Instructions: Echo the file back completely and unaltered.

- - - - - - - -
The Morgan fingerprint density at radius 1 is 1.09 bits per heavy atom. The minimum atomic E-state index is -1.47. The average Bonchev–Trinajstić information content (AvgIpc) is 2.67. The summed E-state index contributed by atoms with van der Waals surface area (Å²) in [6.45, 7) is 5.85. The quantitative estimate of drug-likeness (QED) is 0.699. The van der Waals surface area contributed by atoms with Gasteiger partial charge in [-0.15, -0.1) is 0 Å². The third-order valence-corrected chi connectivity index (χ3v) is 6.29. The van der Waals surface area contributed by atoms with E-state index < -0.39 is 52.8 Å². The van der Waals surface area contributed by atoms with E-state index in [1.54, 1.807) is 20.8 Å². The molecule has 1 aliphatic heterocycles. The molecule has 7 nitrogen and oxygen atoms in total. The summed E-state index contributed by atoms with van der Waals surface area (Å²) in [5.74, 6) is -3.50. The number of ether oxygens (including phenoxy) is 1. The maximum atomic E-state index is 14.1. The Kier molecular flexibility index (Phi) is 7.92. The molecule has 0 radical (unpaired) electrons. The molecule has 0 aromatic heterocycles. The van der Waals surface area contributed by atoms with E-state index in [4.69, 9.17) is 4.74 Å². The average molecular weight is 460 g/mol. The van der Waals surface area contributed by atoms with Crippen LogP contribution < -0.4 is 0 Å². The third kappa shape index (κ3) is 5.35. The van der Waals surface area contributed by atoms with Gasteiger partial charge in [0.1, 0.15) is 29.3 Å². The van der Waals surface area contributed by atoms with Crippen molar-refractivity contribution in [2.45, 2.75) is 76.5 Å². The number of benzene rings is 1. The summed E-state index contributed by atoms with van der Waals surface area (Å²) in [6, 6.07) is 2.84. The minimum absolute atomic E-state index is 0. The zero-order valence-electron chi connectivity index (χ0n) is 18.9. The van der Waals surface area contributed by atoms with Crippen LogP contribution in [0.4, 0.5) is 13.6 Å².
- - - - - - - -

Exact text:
The Morgan fingerprint density at radius 1 is 1.09 bits per heavy atom. The minimum atomic E-state index is -1.47. The average Bonchev–Trinajstić information content (AvgIpc) is 2.67. The summed E-state index contributed by atoms with van der Waals surface area (Å²) in [6.45, 7) is 5.85. The quantitative estimate of drug-likeness (QED) is 0.699. The van der Waals surface area contributed by atoms with Gasteiger partial charge in [-0.15, -0.1) is 0 Å². The third-order valence-corrected chi connectivity index (χ3v) is 6.29. The van der Waals surface area contributed by atoms with E-state index < -0.39 is 52.8 Å². The van der Waals surface area contributed by atoms with E-state index in [1.54, 1.807) is 20.8 Å². The molecule has 1 aliphatic heterocycles. The molecule has 7 nitrogen and oxygen atoms in total. The summed E-state index contributed by atoms with van der Waals surface area (Å²) in [5.74, 6) is -3.50. The number of ether oxygens (including phenoxy) is 1. The maximum atomic E-state index is 14.1. The Kier molecular flexibility index (Phi) is 7.92. The molecule has 0 radical (unpaired) electrons. The molecule has 0 aromatic heterocycles. The van der Waals surface area contributed by atoms with E-state index in [4.69, 9.17) is 4.74 Å². The average molecular weight is 460 g/mol. The van der Waals surface area contributed by atoms with Crippen LogP contribution < -0.4 is 0 Å². The third kappa shape index (κ3) is 5.35. The van der Waals surface area contributed by atoms with Gasteiger partial charge in [0.1, 0.15) is 29.3 Å². The van der Waals surface area contributed by atoms with Crippen molar-refractivity contribution in [2.45, 2.75) is 76.5 Å². The number of benzene rings is 1. The summed E-state index contributed by atoms with van der Waals surface area (Å²) in [6, 6.07) is 2.84. The minimum absolute atomic E-state index is 0. The zero-order valence-electron chi connectivity index (χ0n) is 18.9. The van der Waals surface area contributed by atoms with Crippen LogP contribution in [0.4, 0.5) is 13.6 Å².